Melissa, starry-eyed soy-lovin' Expatriated Zulu (oddharmonic) wrote,
Melissa, starry-eyed soy-lovin' Expatriated Zulu

Media diet: Bottle holds wife's love, hiker's hopes

[This was originally set to be blogged on Tuesday, but cf. my flaky modem this week.]

The Colorado Trail has a soft spot in my heart (rainingvodka understands) so I figured I'd share one of the better pieces I've read recently about it.

Denver Post, 2 December 2003.

Bottle holds wife's love, hiker's hopes
By Jim Spencer, Denver Post Columnist

KENOSHA PASS - The tip of the water bottle peeks from beneath a huge rotting tree stump roughly 8 feet to the right of Tom Gamrath's bench.

Kathy Gamrath put time in this bottle.

She scattered her husband's ashes a few feet away.

I didn't notice the water bottle on my first trip here.

I was exhausted when I collapsed on Gamrath's bench after mountain biking up a tiny sliver of the Colorado Trail in October. I got the inscription wrong. I remembered it saying "In memory of Tom Danruth." That's what I wrote in a column.

It actually reads "In memory of Tom Gamrath."

On Friday, Kathy Gamrath - Tom's widow - escorted me through snowy woods to the custom-made aspen bench that she and some friends hauled up the mountain in pieces and assembled on Labor Day 2002.

Sitting on the bench, which has become an unexpected respite for tired hikers and bikers, she told the amazing story behind a front-row seat on one of the state's most splendid views.

It's a karma-laden love story, as striking as the meadows, valleys and snow-capped mountains it involves.

It includes a man, his wife and a torrid six-year affair with nature.

The water bottle stuck under the stump tells a good piece of the saga. The bottle is a replica of one Tom Gamrath hid at different points on the Colorado Trail from 1989 to 1995.

"Tom wanted to hike the whole Colorado Trail," Kathy Gamrath said. "He made it 272 miles in 27 hikes."

Along the way, he left his water bottle to show just how far he had gotten. The bottle often stayed hidden for weeks, months, awaiting Gamrath's return to the trail.

In September 1995 Gamrath suffered the first of the heart problems that eventually took his life. His bottle sat hidden for three years in a spot along US 50, a few miles east of Monarch Pass.

Before Gamrath died in February 2002 at age 62, he collected his bottle.

"It had been years," said his wife. "But he walked right to it."

He added the bottle to memorabilia including a dog-eared book about the Colorado Trail and a T-shirt with a diagram of the trail. Kathy customized the diagram with red thread each time her husband completed another section.

The book and the T-shirt wouldn't fit in the replica water bottle that Kathy Gamrath stored near her husband's mountain memorial. However, the bottle does contain a copy of the log on which Tom recorded each of his trips.

Folded with it is a photograph. In it Tom Gamrath stands on the trail wearing a big smile.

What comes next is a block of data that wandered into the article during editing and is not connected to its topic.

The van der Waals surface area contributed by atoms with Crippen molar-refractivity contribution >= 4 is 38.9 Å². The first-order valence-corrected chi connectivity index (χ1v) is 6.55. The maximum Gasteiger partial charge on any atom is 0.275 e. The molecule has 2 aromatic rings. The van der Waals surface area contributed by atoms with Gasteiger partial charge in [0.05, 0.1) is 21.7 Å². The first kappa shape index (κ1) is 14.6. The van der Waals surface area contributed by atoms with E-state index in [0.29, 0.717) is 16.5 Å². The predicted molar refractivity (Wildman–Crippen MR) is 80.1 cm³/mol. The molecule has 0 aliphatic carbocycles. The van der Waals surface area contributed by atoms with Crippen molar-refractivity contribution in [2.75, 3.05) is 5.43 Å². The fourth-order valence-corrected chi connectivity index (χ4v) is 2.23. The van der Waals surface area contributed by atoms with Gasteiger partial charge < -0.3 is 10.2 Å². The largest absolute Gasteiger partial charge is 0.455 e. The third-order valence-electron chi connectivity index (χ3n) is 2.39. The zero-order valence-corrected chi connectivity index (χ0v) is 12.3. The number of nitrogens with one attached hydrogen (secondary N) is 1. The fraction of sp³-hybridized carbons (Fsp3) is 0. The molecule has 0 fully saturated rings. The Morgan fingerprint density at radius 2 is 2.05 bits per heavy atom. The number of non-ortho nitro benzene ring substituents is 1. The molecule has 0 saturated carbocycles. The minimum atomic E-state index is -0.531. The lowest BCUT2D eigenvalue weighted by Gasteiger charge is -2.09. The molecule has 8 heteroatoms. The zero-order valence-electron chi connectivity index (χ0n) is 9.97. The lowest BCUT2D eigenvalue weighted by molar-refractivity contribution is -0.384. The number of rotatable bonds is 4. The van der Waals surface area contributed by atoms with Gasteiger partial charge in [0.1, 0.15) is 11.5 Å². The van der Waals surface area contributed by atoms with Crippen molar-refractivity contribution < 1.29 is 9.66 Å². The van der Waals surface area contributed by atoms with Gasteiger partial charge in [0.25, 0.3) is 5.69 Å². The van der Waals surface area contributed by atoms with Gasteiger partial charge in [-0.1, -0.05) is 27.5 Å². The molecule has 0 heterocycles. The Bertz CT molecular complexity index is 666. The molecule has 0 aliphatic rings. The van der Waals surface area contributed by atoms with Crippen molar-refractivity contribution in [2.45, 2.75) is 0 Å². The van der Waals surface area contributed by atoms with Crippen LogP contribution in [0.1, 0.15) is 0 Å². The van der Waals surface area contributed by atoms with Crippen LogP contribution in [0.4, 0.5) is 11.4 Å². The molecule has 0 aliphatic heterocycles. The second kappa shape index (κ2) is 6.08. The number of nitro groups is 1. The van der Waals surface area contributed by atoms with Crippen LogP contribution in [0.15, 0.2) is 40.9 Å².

Next comes his wife's tribute.

"My husband, Tom Gamrath, loved hiking in the mountains and especially loved the Colorado Trail," it begins.

"If you are hiking over Kenosha Pass," it continues, "take time to feel his presence with you, helping you soar. ..."

"I can feel his spirit now," Kathy Gamrath said Friday, sitting on her husband's bench and staring at the peak of Mount Guyot.

It's easy to grant Kathy Gamrath her mysticism. She selected the site for her husband's memorial because it was reasonably accessible, not quite a mile's climb from US 285 at Kenosha Pass.

After she picked the spot for its convenience, Colorado Trail Foundation officials sent Gamrath a copy of a questionnaire her husband had filled out years earlier.

Under the section "Most Memorable Moment," he had written: "Walking with a group of five friends in fall colors from Kenosha Pass to Jefferson Creek."

In July 2002, Kathy Gamrath spread Tom's ashes along the trail close to where the bench would be installed two months later.

On Friday she anointed the bench with a fresh coat of Skidmore's Liquid Beeswax Sealer.

Using one of Tom's handkerchiefs, she rubbed the compound gently into the aspen.

Gamrath also checked the visitor's log included in the water bottle. It provides a pencil and invites anyone who looks in the bottle to add their own chapter to a romantic tragedy.

Several folks have taken up the offer.

"What a great memory of obviously a great man," wrote Jennifer Bell.

"I hope I have as great a wife as yours to do all this for me," added Jason Scherer.

"Tom," said James R. Eisenhood, "thank you for the inspiration to hit the trail."

It was time for Kathy Gamrath to do just that. She folded the papers, tucked them and the pencil into the water bottle and shoved it back under the stump.

The she headed down the mountain leaning on her late husband's walking stick.

"I call it my rod and my staff," Gamrath said.

There's no question it comforts her.
Tags: 028_reading, 306.73_relationships, 978.8_colorado

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